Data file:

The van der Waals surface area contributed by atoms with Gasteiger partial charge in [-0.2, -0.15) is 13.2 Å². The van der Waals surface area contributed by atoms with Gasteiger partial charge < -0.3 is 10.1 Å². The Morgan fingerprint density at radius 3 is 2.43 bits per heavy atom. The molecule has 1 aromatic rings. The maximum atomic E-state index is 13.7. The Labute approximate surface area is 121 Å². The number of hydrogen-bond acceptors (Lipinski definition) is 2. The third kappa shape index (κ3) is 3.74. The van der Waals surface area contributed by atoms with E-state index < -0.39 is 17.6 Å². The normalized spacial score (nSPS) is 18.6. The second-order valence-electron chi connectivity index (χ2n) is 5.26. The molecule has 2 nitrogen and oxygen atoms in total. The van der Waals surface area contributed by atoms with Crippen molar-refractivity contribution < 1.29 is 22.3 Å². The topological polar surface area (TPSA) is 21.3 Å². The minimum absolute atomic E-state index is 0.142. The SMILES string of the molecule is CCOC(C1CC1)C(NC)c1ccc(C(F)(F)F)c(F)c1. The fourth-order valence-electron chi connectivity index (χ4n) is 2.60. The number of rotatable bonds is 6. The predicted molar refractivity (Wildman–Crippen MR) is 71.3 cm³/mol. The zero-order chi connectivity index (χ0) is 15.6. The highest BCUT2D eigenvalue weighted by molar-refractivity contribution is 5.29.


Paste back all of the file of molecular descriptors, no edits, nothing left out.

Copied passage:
The van der Waals surface area contributed by atoms with Gasteiger partial charge in [-0.2, -0.15) is 13.2 Å². The van der Waals surface area contributed by atoms with Gasteiger partial charge < -0.3 is 10.1 Å². The Morgan fingerprint density at radius 3 is 2.43 bits per heavy atom. The molecule has 1 aromatic rings. The maximum atomic E-state index is 13.7. The Labute approximate surface area is 121 Å². The number of hydrogen-bond acceptors (Lipinski definition) is 2. The third kappa shape index (κ3) is 3.74. The van der Waals surface area contributed by atoms with E-state index < -0.39 is 17.6 Å². The normalized spacial score (nSPS) is 18.6. The second-order valence-electron chi connectivity index (χ2n) is 5.26. The molecule has 2 nitrogen and oxygen atoms in total. The van der Waals surface area contributed by atoms with Crippen molar-refractivity contribution < 1.29 is 22.3 Å². The topological polar surface area (TPSA) is 21.3 Å². The minimum absolute atomic E-state index is 0.142. The SMILES string of the molecule is CCOC(C1CC1)C(NC)c1ccc(C(F)(F)F)c(F)c1. The fourth-order valence-electron chi connectivity index (χ4n) is 2.60. The number of rotatable bonds is 6. The predicted molar refractivity (Wildman–Crippen MR) is 71.3 cm³/mol. The zero-order chi connectivity index (χ0) is 15.6. The highest BCUT2D eigenvalue weighted by molar-refractivity contribution is 5.29.